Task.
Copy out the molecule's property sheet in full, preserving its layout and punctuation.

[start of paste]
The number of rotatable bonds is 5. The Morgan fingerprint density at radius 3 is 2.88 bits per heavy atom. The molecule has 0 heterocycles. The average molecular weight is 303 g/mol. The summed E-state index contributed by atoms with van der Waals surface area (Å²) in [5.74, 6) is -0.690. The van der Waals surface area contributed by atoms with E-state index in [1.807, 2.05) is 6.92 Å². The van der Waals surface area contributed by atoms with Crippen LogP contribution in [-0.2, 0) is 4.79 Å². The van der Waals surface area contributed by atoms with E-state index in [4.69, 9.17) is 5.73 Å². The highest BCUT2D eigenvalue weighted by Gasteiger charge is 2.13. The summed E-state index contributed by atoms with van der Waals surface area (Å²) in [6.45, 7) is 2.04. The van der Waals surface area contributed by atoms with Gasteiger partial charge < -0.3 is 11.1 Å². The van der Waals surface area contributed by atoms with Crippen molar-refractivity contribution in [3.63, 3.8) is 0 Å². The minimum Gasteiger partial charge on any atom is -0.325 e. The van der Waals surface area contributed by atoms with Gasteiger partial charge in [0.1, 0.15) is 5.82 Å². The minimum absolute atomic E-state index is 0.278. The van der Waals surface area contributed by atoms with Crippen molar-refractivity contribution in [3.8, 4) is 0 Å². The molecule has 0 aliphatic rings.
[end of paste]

The number of rotatable bonds is 5. The Morgan fingerprint density at radius 3 is 2.88 bits per heavy atom. The molecule has 0 heterocycles. The average molecular weight is 303 g/mol. The summed E-state index contributed by atoms with van der Waals surface area (Å²) in [5.74, 6) is -0.690. The van der Waals surface area contributed by atoms with E-state index in [1.807, 2.05) is 6.92 Å². The van der Waals surface area contributed by atoms with Crippen LogP contribution in [-0.2, 0) is 4.79 Å². The van der Waals surface area contributed by atoms with E-state index in [4.69, 9.17) is 5.73 Å². The highest BCUT2D eigenvalue weighted by Gasteiger charge is 2.13. The summed E-state index contributed by atoms with van der Waals surface area (Å²) in [6.45, 7) is 2.04. The van der Waals surface area contributed by atoms with Gasteiger partial charge < -0.3 is 11.1 Å². The van der Waals surface area contributed by atoms with Crippen molar-refractivity contribution in [3.63, 3.8) is 0 Å². The minimum Gasteiger partial charge on any atom is -0.325 e. The van der Waals surface area contributed by atoms with Gasteiger partial charge in [0.1, 0.15) is 5.82 Å². The minimum absolute atomic E-state index is 0.278. The van der Waals surface area contributed by atoms with Crippen molar-refractivity contribution in [3.8, 4) is 0 Å². The molecule has 0 aliphatic rings.